After this flat section, we began more actual climbing, as the trail proper switchbacked upward. The wind was picking up more now, from the southwest, blowing small pellets of snow and stinging my eyes. I had planned on sunglasses combined with balaclava and facemask to be sufficient, but had no excuses for not having brought goggles instead.
Visibility was now getting poor, and I used the occasional posts to spot the trail, but soon enough the trail itself wasn't clear. I've read about mistakes of returning too deep into the drainage, so I occasionally turned around and made out the view as best I could of the descent, knowing that my footsteps would be obscured by the wind. I saw another hiker up above, greeted him briefly, and headed on -- shortly after that, I never saw him again, so I questioned my choice of route.
After climbing for a bit, I saw a party of 2 up ahead. I couldn't tell which direction they were headed, but I headed towards them, and a large cairn behind them, suggesting I was still at least near the route. They were now descending, and I asked how it was up there. "We just went up to the cairn," they said, "and decided to turn around, since we can't see anything." I agreed that it wasn't a bad idea, but kept on, and they told me to be careful.
That made me feel a bit more lonely. The summit itself was nowhere near to be seen, but hey, It's just Bierstadt. I still didn't need my microspikes, but slipped a bit on the snow. On one spot, I feel face first and landed squarely on my water bottle, which jammed against my ribs. I decided to stop at the next large rock, add a later of clothes, and put on the spikes.
The wind was not excessive or gusty -- maybe 20mph sustained -- but consistent and cold enough that 20 seconds of skin exposure would mean another couple of minutes of jamming my hands into my armpits or crotch to warm them up again, just so I could fumble with things like zippers. I eventually got everything in order and headed up into the great white unknown.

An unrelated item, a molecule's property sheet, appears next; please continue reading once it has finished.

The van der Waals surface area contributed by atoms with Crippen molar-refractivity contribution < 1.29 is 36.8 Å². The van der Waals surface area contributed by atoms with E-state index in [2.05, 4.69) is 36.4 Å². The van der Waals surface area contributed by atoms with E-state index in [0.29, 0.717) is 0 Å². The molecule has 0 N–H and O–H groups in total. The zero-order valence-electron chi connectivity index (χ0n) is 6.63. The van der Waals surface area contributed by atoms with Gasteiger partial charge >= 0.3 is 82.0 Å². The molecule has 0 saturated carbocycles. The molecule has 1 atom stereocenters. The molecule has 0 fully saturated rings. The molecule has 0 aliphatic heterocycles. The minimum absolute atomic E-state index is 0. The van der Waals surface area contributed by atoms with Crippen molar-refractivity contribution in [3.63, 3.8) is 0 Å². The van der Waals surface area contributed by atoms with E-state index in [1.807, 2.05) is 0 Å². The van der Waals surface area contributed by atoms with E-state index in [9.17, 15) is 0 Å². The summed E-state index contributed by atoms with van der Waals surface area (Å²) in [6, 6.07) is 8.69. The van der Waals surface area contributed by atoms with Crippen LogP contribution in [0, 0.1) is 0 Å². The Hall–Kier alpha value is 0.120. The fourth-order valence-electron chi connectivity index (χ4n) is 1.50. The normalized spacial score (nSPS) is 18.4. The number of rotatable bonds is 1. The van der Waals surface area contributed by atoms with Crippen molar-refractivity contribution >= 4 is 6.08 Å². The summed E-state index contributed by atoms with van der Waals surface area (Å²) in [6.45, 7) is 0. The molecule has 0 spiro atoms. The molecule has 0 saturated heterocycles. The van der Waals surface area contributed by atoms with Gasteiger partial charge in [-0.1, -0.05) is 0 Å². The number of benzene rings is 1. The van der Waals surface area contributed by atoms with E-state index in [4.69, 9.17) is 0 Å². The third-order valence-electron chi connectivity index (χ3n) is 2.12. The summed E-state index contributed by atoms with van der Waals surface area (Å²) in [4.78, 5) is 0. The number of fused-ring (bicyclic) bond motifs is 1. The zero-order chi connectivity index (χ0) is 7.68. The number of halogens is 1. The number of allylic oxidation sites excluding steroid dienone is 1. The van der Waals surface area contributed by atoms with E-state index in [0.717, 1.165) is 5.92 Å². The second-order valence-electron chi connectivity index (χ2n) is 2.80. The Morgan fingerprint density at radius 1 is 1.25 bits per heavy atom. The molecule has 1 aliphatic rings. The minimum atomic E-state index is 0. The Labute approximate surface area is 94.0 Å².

Finally, I the terrain was noticeable larger talus, and I recognized the final ridge, with a large windbreak and several large cairns. There's a short section of class 2 here, but it was a bit more fun and motivating to be near the top, while peering over the cornices and dropoffs to the right.
Soon enough, I was on an empty summit:
The views toward the Sawtooth weren't ideal, but in a way looked even more forbidding in the snow:
After warming up my hands from taking pictures, I began heading down, and noticed the views to the west were actually opening up:
I've already seen, and evangelized, the fact that the views in that direction are better from Square Top Mountain, and now I can say with certainty that Square Top is also hands-down a more enjoyable and scenic hike than the Bierstadt standard trail.
But, I've softened a bit on Bierstadt as a whole. The Sawtooth certainly looks like a fun route, and the views in that direction from the summit are an enjoyable treat. Bierstadt can be a fun, light winter-mountaineering trip in the winter, as well as sunrise/sunset/full moon hikes. Or, just chilling out and being leisurely or goofy in the summer, I imagine. It's still a nice area, so I could see coming back for Wilcox/Argentine, Grey Wolf/Spaulding, and other such loops.
Now, as I descended, the weather became markedly improved. The wind nearly stopped, and felt warmer when it did blow. Occasional sun replaced snow, and I could have kept my gloves off the entire time and still been comfortable. What a significant change in conditions in about an hour. I could make out the Packer duo headed up the mountain still -- glad they pressed on toward an even better weather window. We chatted briefly and they asked how the summit was, so I did a discount double-check Aaron Rodgers touchdown move. Then I bounded down the mountain some more in Microspikes, feeling much more alive in the better weather. As I descended, I did notice my ribcage hurt even more than it did before, especially when taking deep breaths or bending or twisting. That could have been more serious, and still hurts today, but seems to be getting better. What a lame injury, and I think I'll store my water bottle in a different place and try not to fall.
Bierstadt. Did I really just type a whole Blog entry on it? I guess I did.